The Whiteboard: Warriors make lineup change but not the one you expect

Today on The Whiteboard, the Warriors make a change and an early look at the 2024 NBA Draft class and how they can help specific teams.

Golden State Warriors v Los Angeles Lakers - Game Six
Golden State Warriors v Los Angeles Lakers - Game Six / Harry How/GettyImages

Today on The Whiteboard, the Warriors make a change and an early look at the 2024 NBA Draft class and how they can help specific teams.

Other than Draymond Green's lack of self-control, the struggles of Andrew Wiggins and Klay Thompson have been the biggest story around the Golden State Warriors this season.

Both players had been hovering around 40 percent shooting from the field and well below their career 3-point averages — Wiggins has even dropped below 30 percent. That's not the only area they'd been struggling but a lack of shooting efficiency was by far the most obvious and visceral issue.

Klay's spot in the starting lineup had seemed to be in doubt but on Thursday night, Steve Kerr made the decision to insert rookie Brandin Podziemski in place of Wiggins (with Jonathan Kuminga taking the place of the indefinitely suspended Draymond Green).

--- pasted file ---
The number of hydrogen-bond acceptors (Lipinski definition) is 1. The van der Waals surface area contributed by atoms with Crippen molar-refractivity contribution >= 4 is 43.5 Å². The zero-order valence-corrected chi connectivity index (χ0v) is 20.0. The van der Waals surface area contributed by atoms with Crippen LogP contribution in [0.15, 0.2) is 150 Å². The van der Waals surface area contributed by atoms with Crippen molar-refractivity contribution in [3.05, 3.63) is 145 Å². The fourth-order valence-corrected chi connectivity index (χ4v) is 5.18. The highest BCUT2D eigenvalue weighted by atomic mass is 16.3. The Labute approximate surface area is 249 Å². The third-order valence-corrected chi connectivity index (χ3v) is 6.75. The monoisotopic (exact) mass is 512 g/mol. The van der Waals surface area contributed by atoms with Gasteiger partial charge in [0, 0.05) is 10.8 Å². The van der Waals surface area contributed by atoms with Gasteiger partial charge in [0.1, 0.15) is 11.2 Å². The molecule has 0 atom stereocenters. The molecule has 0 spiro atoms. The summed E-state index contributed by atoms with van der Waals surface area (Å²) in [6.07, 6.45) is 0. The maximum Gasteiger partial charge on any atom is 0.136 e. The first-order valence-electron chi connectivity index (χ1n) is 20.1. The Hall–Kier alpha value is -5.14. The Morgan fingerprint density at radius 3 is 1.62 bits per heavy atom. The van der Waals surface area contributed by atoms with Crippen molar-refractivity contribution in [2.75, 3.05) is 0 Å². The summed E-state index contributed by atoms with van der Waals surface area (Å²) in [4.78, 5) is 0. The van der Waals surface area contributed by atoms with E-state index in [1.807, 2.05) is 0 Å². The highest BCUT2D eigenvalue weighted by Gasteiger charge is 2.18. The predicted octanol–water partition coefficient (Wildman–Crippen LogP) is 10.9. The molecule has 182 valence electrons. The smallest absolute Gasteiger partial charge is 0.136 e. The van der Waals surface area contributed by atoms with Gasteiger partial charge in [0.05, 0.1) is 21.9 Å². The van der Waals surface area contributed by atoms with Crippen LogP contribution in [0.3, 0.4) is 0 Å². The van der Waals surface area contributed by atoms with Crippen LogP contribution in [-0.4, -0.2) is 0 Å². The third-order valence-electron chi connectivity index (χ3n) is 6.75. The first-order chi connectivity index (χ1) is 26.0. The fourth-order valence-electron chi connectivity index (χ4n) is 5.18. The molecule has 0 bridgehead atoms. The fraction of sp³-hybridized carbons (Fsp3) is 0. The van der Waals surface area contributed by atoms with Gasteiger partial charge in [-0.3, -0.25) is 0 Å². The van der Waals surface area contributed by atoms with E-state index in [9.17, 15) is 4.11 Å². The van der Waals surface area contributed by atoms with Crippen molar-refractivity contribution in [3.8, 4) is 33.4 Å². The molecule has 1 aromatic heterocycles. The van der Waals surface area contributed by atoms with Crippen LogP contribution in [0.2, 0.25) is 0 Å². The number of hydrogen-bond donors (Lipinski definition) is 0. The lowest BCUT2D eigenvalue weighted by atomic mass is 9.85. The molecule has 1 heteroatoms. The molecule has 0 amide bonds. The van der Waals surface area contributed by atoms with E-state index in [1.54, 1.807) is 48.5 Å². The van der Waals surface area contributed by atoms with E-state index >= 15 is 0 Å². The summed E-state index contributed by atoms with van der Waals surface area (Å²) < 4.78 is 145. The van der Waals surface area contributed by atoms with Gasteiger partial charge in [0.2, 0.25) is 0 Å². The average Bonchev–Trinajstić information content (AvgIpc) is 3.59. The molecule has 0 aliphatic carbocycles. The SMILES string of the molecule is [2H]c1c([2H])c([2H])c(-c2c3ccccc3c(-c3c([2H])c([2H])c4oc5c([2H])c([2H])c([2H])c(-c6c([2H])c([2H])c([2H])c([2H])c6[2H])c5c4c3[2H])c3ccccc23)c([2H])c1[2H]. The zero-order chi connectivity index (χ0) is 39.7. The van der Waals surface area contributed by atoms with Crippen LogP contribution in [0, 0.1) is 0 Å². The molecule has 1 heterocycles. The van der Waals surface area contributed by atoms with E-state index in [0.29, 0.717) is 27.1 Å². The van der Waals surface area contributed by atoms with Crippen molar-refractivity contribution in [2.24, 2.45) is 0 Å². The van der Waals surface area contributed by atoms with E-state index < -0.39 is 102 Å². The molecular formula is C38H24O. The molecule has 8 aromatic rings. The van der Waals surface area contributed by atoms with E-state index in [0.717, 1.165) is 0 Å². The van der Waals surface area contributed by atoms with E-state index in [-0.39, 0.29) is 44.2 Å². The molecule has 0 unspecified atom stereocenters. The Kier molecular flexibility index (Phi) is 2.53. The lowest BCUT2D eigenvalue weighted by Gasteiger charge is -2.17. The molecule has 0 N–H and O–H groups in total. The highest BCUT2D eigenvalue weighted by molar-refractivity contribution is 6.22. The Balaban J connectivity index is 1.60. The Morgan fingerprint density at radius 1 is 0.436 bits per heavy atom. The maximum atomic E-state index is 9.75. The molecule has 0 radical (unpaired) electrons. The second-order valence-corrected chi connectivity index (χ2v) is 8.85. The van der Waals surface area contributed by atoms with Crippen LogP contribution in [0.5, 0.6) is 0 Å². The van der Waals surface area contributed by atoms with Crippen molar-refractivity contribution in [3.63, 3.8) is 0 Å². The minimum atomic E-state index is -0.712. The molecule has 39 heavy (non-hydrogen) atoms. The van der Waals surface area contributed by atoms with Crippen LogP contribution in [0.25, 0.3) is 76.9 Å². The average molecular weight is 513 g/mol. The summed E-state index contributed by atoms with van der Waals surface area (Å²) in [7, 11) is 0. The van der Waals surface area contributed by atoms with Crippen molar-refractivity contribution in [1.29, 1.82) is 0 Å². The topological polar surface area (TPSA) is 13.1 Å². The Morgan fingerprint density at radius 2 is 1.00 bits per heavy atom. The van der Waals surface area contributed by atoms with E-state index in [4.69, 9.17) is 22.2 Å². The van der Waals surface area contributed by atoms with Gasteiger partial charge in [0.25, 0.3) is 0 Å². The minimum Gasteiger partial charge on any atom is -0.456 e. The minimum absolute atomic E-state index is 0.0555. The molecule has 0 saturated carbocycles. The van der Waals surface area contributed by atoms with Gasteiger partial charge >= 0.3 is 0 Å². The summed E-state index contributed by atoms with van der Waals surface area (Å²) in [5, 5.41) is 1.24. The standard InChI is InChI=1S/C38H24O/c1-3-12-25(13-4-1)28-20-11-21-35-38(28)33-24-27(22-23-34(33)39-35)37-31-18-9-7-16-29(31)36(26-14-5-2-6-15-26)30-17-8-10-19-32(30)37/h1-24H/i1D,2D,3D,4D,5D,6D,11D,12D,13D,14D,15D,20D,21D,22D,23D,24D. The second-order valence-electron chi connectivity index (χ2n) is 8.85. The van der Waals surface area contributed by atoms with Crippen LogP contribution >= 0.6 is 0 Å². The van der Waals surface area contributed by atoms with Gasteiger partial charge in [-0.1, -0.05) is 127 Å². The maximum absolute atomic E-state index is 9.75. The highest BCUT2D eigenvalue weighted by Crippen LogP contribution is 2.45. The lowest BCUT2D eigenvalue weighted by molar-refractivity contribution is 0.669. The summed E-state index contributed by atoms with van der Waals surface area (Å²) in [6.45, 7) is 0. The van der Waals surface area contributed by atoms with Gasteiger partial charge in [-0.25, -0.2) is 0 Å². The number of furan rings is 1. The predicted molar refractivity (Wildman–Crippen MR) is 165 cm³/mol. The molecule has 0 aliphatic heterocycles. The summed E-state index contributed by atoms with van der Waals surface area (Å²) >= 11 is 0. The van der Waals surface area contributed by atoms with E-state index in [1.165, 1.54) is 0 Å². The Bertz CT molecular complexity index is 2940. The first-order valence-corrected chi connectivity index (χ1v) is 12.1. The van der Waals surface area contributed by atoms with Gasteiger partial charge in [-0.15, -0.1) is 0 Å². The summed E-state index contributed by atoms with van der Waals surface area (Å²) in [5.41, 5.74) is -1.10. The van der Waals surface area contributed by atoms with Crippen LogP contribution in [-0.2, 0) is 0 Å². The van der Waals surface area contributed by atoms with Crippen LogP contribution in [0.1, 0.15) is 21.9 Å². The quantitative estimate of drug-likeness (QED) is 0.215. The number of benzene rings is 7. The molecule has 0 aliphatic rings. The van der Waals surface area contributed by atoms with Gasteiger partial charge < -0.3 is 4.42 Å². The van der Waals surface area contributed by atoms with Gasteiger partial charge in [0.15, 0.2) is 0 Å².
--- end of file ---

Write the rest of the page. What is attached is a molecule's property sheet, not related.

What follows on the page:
The Warriors still lost 121-113 but they were plus-3 in the 14 minutes that group played together. Wiggins had another relatively difficult night off the bench but Thompson responded with 30 points and 5 assists on 9-of-15 from the field and 8-of-12 from beyond the arc. Podziemski was 2-of-11 from the field but contributed 7 rebounds, 2 assists, 3 steals and a block.

Steve Kerr has said he's going to continue with this same starting lineup for now, and the Warriors have to be hoping this can help them begin to dig out of the 10-14 hole they've dug themselves in the standings.

Can the Warriors' new starting lineup help Klay Thompson and Andrew Wiggins?

For Klay Thompson, the most significant factor here may simply be the vote of confidence in keeping his starting spot. He was visibly frustrated when he was benched in the fourth quarter against the Suns earlier this week.

We looked a bit more in-depth at his struggles earlier in the season and concluded that age and declining athleticism explained some of his problems but a bigger factor was simply bad shooting luck and his 3-point percentage was likely to progress to the mean as the season went along. He's still had a few rough games but he's also shooting 39.0 percent from beyond the arc since that edition of The Whiteboard, on Nov. 20.

In short, he's still been inconsistent but overall much better than he was over the first month of the season.